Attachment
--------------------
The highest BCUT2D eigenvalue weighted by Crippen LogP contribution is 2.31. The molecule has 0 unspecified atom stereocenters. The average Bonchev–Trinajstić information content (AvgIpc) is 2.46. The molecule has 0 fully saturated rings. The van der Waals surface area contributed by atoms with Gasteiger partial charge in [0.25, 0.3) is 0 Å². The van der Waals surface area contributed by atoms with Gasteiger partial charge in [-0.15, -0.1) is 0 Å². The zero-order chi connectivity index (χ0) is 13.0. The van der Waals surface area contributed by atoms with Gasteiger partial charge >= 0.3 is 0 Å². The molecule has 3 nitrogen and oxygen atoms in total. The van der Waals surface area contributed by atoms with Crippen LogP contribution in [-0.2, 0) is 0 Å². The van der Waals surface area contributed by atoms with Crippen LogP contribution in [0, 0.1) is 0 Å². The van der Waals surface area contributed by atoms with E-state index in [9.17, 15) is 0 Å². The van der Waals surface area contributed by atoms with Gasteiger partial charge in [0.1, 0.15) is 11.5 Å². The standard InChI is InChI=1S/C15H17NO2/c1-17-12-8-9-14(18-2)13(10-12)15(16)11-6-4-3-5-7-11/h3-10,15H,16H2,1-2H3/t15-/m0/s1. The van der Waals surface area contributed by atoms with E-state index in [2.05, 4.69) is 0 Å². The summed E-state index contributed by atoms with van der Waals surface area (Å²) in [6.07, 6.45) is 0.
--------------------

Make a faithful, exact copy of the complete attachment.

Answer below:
The highest BCUT2D eigenvalue weighted by Crippen LogP contribution is 2.31. The molecule has 0 unspecified atom stereocenters. The average Bonchev–Trinajstić information content (AvgIpc) is 2.46. The molecule has 0 fully saturated rings. The van der Waals surface area contributed by atoms with Gasteiger partial charge in [0.25, 0.3) is 0 Å². The van der Waals surface area contributed by atoms with Gasteiger partial charge in [-0.15, -0.1) is 0 Å². The zero-order chi connectivity index (χ0) is 13.0. The van der Waals surface area contributed by atoms with Gasteiger partial charge >= 0.3 is 0 Å². The molecule has 3 nitrogen and oxygen atoms in total. The van der Waals surface area contributed by atoms with Crippen LogP contribution in [-0.2, 0) is 0 Å². The van der Waals surface area contributed by atoms with Crippen LogP contribution in [0, 0.1) is 0 Å². The van der Waals surface area contributed by atoms with E-state index in [9.17, 15) is 0 Å². The van der Waals surface area contributed by atoms with Gasteiger partial charge in [0.1, 0.15) is 11.5 Å². The standard InChI is InChI=1S/C15H17NO2/c1-17-12-8-9-14(18-2)13(10-12)15(16)11-6-4-3-5-7-11/h3-10,15H,16H2,1-2H3/t15-/m0/s1. The van der Waals surface area contributed by atoms with E-state index in [2.05, 4.69) is 0 Å². The summed E-state index contributed by atoms with van der Waals surface area (Å²) in [6.07, 6.45) is 0.